Reply

    • Sherry
      Feb 05, 2012 @ 10:19:25

      Thank you Michael for explaining in such detail. I do understand what you mean now and I have no issue with it whatsoever. I appreciate your thoughts about Peter. I am not one of those Catholics who think that Peter was the “first pope”, in fact the structure of the “church” did not begin to coalesce until centuries later, in my opinion. I am most familiar with the concept of “eternal death” as you use it, and I know that many agree with you. I am untroubled by references to “hades”. Hades is a greek word referring to the mythological underground place where people go upon death. It has its reference to Sheol which is the Jewish word. In Latin it becomes Pergatorium or purgatory. I’m not sure, but I don’t think that most of these definitions relate to a place of necessarily permanent abode. I simply don’t believe that there is any permanence to such a place, but rather it is a place of cleansing and learning. No doubt plenty would disagree with me, but I have an enormous problem with theology making sense otherwise. I do thank you so very dearly Michael for your willingness to spend so much time and effort to make yourself clear to me.

      Reply

      • Michael
        Feb 05, 2012 @ 11:40:45

        Once again we are in agreement, Sherry. I no more believe in a physical place called Hades than I do a place called the Inferno (as Dante called it. Nor do I believe in ANY place or “land” of the dead.

        The English translation of the New Testament was taken from the Greek and this I believe was the reason for the Hades reference. Jesus may indeed have used the Jewish reference of Sheol or its Aramaic equivalent. In any case I believe it was a Metaphor. It could be just as easily rephrased as “on this rock I will build my church, and [Death itself] will not overcome it.”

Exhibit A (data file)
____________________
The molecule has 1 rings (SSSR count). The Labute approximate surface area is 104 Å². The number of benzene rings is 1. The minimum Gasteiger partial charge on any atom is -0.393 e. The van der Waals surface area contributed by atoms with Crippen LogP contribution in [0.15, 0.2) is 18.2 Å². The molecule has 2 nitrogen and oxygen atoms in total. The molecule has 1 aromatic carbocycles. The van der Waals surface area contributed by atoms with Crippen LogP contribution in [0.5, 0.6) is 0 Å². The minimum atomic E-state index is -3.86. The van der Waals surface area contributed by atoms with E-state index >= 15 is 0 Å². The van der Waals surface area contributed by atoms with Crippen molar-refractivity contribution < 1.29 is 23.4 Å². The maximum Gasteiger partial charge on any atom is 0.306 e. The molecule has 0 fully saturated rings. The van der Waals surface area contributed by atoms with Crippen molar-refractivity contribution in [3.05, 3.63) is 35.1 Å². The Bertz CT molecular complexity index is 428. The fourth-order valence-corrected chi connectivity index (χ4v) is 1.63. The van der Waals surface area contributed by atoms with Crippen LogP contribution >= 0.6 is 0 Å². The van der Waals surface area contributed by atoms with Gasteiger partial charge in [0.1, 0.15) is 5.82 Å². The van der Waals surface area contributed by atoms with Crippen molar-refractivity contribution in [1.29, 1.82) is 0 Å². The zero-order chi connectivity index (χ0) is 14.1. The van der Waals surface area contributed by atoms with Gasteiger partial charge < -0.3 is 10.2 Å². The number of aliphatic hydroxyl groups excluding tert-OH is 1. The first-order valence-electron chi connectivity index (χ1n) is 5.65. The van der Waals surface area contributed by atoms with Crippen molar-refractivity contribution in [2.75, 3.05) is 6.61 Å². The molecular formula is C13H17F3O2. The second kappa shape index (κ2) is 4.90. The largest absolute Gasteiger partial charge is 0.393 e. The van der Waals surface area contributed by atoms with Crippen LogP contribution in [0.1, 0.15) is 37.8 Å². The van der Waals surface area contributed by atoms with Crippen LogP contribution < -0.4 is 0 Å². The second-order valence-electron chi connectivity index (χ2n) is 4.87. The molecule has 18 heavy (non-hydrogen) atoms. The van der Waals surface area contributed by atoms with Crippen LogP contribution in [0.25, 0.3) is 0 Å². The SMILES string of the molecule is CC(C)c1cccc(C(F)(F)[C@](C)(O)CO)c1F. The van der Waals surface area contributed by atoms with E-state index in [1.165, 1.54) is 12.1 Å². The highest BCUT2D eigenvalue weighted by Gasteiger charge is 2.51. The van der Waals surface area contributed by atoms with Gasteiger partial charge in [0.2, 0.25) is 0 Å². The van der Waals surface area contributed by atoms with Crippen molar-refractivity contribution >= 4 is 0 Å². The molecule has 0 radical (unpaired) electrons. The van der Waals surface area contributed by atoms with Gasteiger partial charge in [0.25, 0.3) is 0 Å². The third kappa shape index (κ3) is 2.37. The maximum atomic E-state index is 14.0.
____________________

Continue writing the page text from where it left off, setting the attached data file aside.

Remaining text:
As I said earlier, dead is dead and there is no experience of to the dead of a place of habitation. A corpse does not know a grave, or a tomb, or a funeral pyre etc. Similarly, a dead spirit does not know life in the presence of God. It is simply and irrevocably dead.

        Now I see you have a new post called “Going Forth to Serve.” I think I’ll toddle on over to it and take a peek. 🙂

  5. Michael
    Feb 05, 2012 @ 06:48:59

    Reblogged this on Prepare Ye The Way!.

    Reply

    • Michael
      Feb 05, 2012 @ 11:30:42

      This reblogging in my blog was aborted. I explained the reblogging and its abortion in an administrative post in my blog in a post called “Experimenting.”

      Sorry for any confusion.

      Reply

Leave a Reply

Fill in your details below or click an icon to log in:

WordPress.com Logo

You are commenting using your WordPress.com account. Log Out / Change )

Twitter picture

You are commenting using your Twitter account. Log Out / Change )

Facebook photo

You are commenting using your Facebook account. Log Out / Change )

Google+ photo

You are commenting using your Google+ account. Log Out / Change )

Connecting to %s

%d bloggers like this: